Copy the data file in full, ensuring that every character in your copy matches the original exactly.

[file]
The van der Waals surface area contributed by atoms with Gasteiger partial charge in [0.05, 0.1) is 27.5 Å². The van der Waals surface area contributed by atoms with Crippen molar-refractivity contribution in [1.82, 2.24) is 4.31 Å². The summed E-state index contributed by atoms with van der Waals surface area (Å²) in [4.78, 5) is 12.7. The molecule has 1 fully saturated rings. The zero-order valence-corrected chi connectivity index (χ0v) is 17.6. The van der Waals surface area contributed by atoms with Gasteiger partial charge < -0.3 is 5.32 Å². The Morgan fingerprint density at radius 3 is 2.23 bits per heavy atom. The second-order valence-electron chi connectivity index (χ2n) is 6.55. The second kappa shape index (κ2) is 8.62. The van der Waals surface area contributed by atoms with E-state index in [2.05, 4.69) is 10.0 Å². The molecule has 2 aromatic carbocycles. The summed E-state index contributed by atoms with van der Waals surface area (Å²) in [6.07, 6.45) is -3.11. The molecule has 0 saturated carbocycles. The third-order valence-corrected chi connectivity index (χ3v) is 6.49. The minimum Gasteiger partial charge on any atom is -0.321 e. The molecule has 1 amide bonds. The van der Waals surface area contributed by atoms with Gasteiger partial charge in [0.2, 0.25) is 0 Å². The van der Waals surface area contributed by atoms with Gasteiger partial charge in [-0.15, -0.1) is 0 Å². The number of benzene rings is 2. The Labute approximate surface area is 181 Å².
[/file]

The van der Waals surface area contributed by atoms with Gasteiger partial charge in [0.05, 0.1) is 27.5 Å². The van der Waals surface area contributed by atoms with Crippen molar-refractivity contribution in [1.82, 2.24) is 4.31 Å². The summed E-state index contributed by atoms with van der Waals surface area (Å²) in [4.78, 5) is 12.7. The molecule has 1 fully saturated rings. The zero-order valence-corrected chi connectivity index (χ0v) is 17.6. The van der Waals surface area contributed by atoms with Gasteiger partial charge < -0.3 is 5.32 Å². The Morgan fingerprint density at radius 3 is 2.23 bits per heavy atom. The second-order valence-electron chi connectivity index (χ2n) is 6.55. The second kappa shape index (κ2) is 8.62. The van der Waals surface area contributed by atoms with E-state index in [2.05, 4.69) is 10.0 Å². The molecule has 2 aromatic carbocycles. The summed E-state index contributed by atoms with van der Waals surface area (Å²) in [6.07, 6.45) is -3.11. The molecule has 0 saturated carbocycles. The third-order valence-corrected chi connectivity index (χ3v) is 6.49. The minimum Gasteiger partial charge on any atom is -0.321 e. The molecule has 1 amide bonds. The van der Waals surface area contributed by atoms with Gasteiger partial charge in [0.2, 0.25) is 0 Å². The van der Waals surface area contributed by atoms with Gasteiger partial charge in [-0.15, -0.1) is 0 Å². The number of benzene rings is 2. The Labute approximate surface area is 181 Å².